Lysine is an essential amino acid which, among other things, has antiviral properties and is a building block of collagen. A deficiency of lysine leads to growth disorders and reduced immune function.

What are the functions of lysine?

The antiviral function in the body
Lysine has antiviral properties. It counteracts the amino acid arginine, which is needed for the division of the herpes virus. Also, lysine is involved in the formation of antibodies.

Involvement of lysine in carnitine synthesis
Lysine is involved in the endogenous synthesis of carnitine. Carnitine plays an important role in energy metabolism during the transport of fatty acids.

Important component in bone metabolism
On the one hand, lysine appears to improve calcium absorption and, on the other, to optimize the activity of the bone-building cells known as osteoblasts.

An amino acid with a building block function
The most important function of lysine is to act as a protein building block and as a component of collagen (together with L-glycine and L-proline).

Lack of sufficient lysine intake in a vegan diet.

People living vegan should pay attention to an adequate intake of lysine, since lysine is found in lower amounts in plant sources than in animal sources.

Dosages during pregnancy

The administration of therapeutic doses of lysine should be avoided in pregnant women due to insufficient data and thus also for safety reasons.

Lysine in food

100 g contain:

Parmesan     3,0 mg            tuna   2,2 mg 
pork   2,2 mg   soybeans     1,9 mg
oatmeal   0,5 mg       


Good to know about lysine

  • The daily requirement of lysine is 38 mg per kilogram of body weight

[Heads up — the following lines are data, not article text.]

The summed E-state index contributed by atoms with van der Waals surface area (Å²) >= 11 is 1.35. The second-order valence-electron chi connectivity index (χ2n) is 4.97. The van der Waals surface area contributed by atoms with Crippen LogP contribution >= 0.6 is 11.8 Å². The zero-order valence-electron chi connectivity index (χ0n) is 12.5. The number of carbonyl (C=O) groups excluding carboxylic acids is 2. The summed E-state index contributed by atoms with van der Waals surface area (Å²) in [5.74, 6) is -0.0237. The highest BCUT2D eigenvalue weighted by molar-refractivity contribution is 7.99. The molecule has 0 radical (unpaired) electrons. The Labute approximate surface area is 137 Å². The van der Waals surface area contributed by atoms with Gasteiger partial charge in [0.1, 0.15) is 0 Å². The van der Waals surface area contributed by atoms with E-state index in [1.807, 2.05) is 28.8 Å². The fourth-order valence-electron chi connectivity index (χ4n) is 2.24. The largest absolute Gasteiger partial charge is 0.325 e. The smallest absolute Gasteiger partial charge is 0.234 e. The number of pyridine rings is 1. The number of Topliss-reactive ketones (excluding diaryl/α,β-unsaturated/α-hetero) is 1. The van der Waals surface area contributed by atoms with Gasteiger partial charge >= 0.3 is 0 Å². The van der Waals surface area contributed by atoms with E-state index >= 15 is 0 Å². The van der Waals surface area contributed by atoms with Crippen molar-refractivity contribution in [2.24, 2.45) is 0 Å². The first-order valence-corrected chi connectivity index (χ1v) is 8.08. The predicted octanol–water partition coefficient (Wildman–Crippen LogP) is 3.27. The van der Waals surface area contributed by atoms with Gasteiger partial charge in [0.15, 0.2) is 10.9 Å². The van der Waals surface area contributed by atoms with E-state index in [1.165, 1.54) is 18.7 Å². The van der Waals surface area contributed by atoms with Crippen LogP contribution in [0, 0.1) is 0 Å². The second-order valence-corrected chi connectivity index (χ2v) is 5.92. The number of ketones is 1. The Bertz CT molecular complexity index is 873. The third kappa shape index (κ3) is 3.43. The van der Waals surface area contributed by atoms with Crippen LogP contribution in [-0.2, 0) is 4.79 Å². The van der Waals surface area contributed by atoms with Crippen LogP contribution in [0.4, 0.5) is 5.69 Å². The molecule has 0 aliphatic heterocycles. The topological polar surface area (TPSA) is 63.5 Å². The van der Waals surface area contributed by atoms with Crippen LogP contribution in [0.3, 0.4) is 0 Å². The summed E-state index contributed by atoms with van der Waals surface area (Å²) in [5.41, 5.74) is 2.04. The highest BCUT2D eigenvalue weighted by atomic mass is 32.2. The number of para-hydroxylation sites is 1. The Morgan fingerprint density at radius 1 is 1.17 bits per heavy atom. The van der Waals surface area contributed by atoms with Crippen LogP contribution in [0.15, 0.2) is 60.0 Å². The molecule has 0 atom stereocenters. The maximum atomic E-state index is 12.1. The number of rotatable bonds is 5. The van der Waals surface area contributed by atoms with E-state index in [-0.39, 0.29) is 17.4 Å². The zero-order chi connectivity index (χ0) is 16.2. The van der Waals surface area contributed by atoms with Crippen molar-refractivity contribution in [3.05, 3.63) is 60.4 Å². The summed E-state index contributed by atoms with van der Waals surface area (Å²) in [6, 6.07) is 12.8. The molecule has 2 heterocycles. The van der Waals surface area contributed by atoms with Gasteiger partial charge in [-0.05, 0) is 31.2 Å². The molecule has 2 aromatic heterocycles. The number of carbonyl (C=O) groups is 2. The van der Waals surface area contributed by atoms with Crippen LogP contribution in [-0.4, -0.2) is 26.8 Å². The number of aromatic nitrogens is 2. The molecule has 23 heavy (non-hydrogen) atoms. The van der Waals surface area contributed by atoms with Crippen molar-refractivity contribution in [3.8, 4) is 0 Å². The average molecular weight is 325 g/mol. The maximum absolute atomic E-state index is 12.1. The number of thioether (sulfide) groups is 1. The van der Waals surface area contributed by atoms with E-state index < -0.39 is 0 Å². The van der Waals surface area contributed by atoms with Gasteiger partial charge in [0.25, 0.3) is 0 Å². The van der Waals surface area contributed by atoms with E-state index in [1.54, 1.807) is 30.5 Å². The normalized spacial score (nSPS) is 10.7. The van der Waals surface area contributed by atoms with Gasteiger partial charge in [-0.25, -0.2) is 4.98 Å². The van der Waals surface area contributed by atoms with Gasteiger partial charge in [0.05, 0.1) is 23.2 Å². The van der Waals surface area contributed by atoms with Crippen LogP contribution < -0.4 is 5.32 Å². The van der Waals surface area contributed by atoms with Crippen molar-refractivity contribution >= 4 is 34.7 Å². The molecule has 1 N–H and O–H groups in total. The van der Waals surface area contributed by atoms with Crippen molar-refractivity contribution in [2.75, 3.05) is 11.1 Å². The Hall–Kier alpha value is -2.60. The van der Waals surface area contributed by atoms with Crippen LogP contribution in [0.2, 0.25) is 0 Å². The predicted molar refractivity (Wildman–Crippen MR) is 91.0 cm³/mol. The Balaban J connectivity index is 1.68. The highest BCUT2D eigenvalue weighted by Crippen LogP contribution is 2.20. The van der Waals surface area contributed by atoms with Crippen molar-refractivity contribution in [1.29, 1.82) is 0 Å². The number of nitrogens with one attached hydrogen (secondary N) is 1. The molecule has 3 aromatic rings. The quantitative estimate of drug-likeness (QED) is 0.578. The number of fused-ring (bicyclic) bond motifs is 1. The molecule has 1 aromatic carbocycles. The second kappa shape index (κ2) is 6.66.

• A person weighing 70 kg requires 2.7 g/day
  • Plant proteins have lower levels of lysine than animal proteins
  • Lysine can help with fever blisters

When is lysine used?

Herpes labialis: Lysine supplements are used to reduce the recurrence of herpes labialis infections and the resulting cold sores. It is believed that lysine can inhibit the reproduction of the virus. Dosage: 3 g of lysine per day is recommended for acute herpes infection, and 1.5 g for prophylaxis.

Deficiency symptoms

  • Fever blisters (herpes simplex labialis)
  • susceptibility to infections
  • low carnitine blood levels

Why does L-lysine help with cold sores?

Lysine plays an important role in cell division and growth. As early as 1952, it was found that a high lysine concentration reduces the growth of the herpes simplex virus. Subsequent studies describe that lysine can reduce or shorten a repeated occurrence. The counterpart arginine, however, promotes the growth of herpes simplex viruses. By taking L-lysine - independently of meals - symptoms of cold sores can be reduced, or the outbreak can even be avoided.

Products with Lysine...

L-Lysine 500 mg

The insider tip for every season.

L-lysine is an essential amino acid, which means that it cannot be produced by the body itself and must therefore be supplied with food. L-lysine is the counterpart of the amino acid…

L-Lysine 500 mg